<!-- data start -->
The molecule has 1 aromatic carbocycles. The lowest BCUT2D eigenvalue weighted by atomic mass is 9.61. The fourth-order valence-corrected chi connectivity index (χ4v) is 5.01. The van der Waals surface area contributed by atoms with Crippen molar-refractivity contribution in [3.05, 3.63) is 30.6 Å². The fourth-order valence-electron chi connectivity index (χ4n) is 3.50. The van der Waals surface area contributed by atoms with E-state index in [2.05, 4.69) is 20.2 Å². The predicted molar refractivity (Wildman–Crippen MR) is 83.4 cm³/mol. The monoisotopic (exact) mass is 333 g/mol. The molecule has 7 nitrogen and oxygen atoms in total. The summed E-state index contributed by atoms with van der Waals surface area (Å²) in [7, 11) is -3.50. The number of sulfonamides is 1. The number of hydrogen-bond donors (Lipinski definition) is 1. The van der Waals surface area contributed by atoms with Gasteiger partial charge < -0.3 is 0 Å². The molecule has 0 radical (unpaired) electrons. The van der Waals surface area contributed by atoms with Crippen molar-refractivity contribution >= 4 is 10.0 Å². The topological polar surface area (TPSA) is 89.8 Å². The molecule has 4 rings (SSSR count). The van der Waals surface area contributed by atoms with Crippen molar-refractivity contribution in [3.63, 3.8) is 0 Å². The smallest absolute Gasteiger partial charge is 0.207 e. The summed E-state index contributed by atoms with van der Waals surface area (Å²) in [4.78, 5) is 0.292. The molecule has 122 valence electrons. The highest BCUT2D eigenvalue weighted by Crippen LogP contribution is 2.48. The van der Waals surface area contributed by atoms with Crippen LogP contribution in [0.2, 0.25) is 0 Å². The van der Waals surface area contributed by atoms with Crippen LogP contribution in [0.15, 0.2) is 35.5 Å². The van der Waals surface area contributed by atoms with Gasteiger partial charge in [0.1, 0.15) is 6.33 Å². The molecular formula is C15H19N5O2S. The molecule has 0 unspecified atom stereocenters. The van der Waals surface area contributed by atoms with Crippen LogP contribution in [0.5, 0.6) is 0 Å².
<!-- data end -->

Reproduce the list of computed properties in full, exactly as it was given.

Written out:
The molecule has 1 aromatic carbocycles. The lowest BCUT2D eigenvalue weighted by atomic mass is 9.61. The fourth-order valence-corrected chi connectivity index (χ4v) is 5.01. The van der Waals surface area contributed by atoms with Crippen molar-refractivity contribution in [3.05, 3.63) is 30.6 Å². The fourth-order valence-electron chi connectivity index (χ4n) is 3.50. The van der Waals surface area contributed by atoms with E-state index in [2.05, 4.69) is 20.2 Å². The predicted molar refractivity (Wildman–Crippen MR) is 83.4 cm³/mol. The monoisotopic (exact) mass is 333 g/mol. The molecule has 7 nitrogen and oxygen atoms in total. The summed E-state index contributed by atoms with van der Waals surface area (Å²) in [7, 11) is -3.50. The number of sulfonamides is 1. The number of hydrogen-bond donors (Lipinski definition) is 1. The van der Waals surface area contributed by atoms with Gasteiger partial charge < -0.3 is 0 Å². The molecule has 0 radical (unpaired) electrons. The van der Waals surface area contributed by atoms with Crippen molar-refractivity contribution >= 4 is 10.0 Å². The topological polar surface area (TPSA) is 89.8 Å². The molecule has 4 rings (SSSR count). The van der Waals surface area contributed by atoms with Crippen molar-refractivity contribution in [3.63, 3.8) is 0 Å². The smallest absolute Gasteiger partial charge is 0.207 e. The summed E-state index contributed by atoms with van der Waals surface area (Å²) in [4.78, 5) is 0.292. The molecule has 122 valence electrons. The highest BCUT2D eigenvalue weighted by Crippen LogP contribution is 2.48. The van der Waals surface area contributed by atoms with Crippen LogP contribution in [0.2, 0.25) is 0 Å². The van der Waals surface area contributed by atoms with Crippen LogP contribution in [0.15, 0.2) is 35.5 Å². The van der Waals surface area contributed by atoms with Gasteiger partial charge in [0.1, 0.15) is 6.33 Å². The molecular formula is C15H19N5O2S. The molecule has 0 unspecified atom stereocenters. The van der Waals surface area contributed by atoms with Crippen LogP contribution in [0.5, 0.6) is 0 Å².